Looking up at The Pulpit

I have been aching to try some of the routes in the book Table Mountain Classics by Tony Lourens for quite some time. I have browsed through the book a number of times and had expressed some concern over the “grading” of some of the routes. I had specifically commented to my climbing and hiking friends on the inconsistency around which the author adds the provisor concerning whether a rope is necessary or not. With this in mind, I spent quite some time reading the book, studying the author’s descriptions of routes I had already completed so that I could gauge his descriptions of said routes against my experiences to “benchmark” his “grading system”.

Please also take the time to read this comprehensive report by Rudi Scholtz detailing his very similar but far more serious experience on the nearby Eastern Buttress Route.

Here are other routes in the book which I have completed with absolutely no problem (I had done so before purchasing the book). Each main bullet point represents a route in the book; the sub-points are my comments:

  • Constantia Corner: B/XX (a rope may be necessary on some of the short rock steps)
    • I have completed this numerous times, normally in running shoes, and once with a dog!
    • I cannot imagine where you might use a rope
  • Nursery Buttress: B/XX (a rope should be used)
    • I have completed this route once without a rope and without any difficulty
  • Ledges: C/XX (a rope may be necessary)
    • I have completed this once
    • I remember thinking on the last pitch that although there were plenty of holds I would have preferred having a rope
  • Left Face—Mystery BB/XX (a rope may be necessary)
    • I have completed this numerous times
    • I cannot imagine where you might use a rope
  • India—VensterB/XX (a rope may be necessary)
    • I have completed this many times
    • You do not need a rope (even less so since the additional protection was put in place)
    • The route in the scrambling sections is obvious as a result of the protection
  • Kloof Corner Ridge: C+/XX (a rope should be used)
    • I have done this numerous times
    • There are chains in the places where you may want a rope (I have used a rope once when I took a nervous hiker up the route)
    • The route in the scrambling sections is fairly obvious
  • Three Firs Route: B/X
    • I have done this twice
    • I cannot begin to imagine where you might use a rope
  • Myburgh’s Waterfall Ravine: B/X
    • I have completed this numerous times
  • Agatha’s Gully: B/X  (a rope may be necessary)
    • I have completed this numerous times, normally in running shoes, and once with a dog!

The Hiddingh—Ascension Route scores the following grading in the book: “B+ (a rope may be necessary)“.

In addition to this misleading “rope” info, it does not tell you where the rope may be necessary. This information is vital to your understanding of where to go.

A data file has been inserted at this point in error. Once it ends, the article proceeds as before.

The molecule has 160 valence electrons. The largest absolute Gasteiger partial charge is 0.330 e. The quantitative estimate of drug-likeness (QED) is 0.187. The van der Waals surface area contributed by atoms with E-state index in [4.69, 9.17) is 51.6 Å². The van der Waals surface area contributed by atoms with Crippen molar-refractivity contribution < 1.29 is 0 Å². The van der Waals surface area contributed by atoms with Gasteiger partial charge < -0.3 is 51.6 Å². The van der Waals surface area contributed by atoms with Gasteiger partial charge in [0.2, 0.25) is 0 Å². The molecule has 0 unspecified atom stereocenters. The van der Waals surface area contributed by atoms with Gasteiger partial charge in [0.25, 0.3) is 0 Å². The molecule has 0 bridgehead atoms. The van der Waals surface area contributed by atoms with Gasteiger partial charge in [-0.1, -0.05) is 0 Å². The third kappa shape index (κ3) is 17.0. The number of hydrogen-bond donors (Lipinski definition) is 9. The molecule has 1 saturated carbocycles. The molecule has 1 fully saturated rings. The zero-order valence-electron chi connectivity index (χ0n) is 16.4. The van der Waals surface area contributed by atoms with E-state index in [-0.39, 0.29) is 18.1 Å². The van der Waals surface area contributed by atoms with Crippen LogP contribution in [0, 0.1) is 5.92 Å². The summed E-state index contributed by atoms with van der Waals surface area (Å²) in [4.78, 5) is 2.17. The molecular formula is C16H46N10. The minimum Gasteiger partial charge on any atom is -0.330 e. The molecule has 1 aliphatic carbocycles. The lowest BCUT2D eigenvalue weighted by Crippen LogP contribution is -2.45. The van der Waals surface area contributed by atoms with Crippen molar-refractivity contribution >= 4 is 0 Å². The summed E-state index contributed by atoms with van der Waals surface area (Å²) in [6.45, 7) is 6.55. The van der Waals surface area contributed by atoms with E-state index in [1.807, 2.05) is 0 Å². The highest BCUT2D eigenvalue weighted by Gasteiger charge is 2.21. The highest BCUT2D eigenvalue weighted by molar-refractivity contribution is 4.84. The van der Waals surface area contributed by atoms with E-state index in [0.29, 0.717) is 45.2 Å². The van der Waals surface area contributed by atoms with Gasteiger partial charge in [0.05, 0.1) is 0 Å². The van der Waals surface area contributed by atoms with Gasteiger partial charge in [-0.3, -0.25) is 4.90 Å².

“Traverse out to the left along a grassy terrace to an easy break on the right (cairn). Climb this and a few easy steps above to the top.”

The above line, in addition to the rope info problem, makes this book extremely dangerous. All of this meant that all of a sudden, at the very final stage of the route, we were left in an incredibly dangerous situation.

Retreating down a route is not an undertaking that you should take lightly, and the experience of the route in reverse was unpleasant, to say the least: the loose, rocky steep gully section was beyond treacherous!

What we did wrong:

  • NEVER put your trust completely in a book! Find someone who knows the route to advise you, and preferably lead your hike
  • I usually have a headlamp and glowsticks in my daypack: but on this day I had neither

As the “leader” of the hike, I found myself under extreme stress. Do not underestimate this! I am truly grateful that Leanne trusted me implicitly and kept her head during the entire ordeal.

What we did right:

  • we assessed the situation carefully
  • we were not too stubborn to admit defeat and retreat!
  • we stuck together: as there were only two of us, this was a no-brainer
  • we communicated constantly, each checking on the other’s state of mind
  • we communicated constantly about which way we were going
  • we had food and drink with us, so we were hydrated and had energy
  • we had the right clothing: both of us were wearing Merrell boots, we had fleece tops and Buffs which we wore to keep warm, and we had shell jackets (which we did not need)
  • we moved at a sensible pace: even though we were racing darkness we did not rush
  • we had a charged cellphone with us
  • we actually had some climbing gear (slings, daisy-chainquick-draws, a large hex) which we used on one or two of the very tricky sections

Below is a report of a rescue in the same area. There are striking similarities between our experience and the experience of this group.

By David

Outdoor adventure enthusiast living on the Garden Route.

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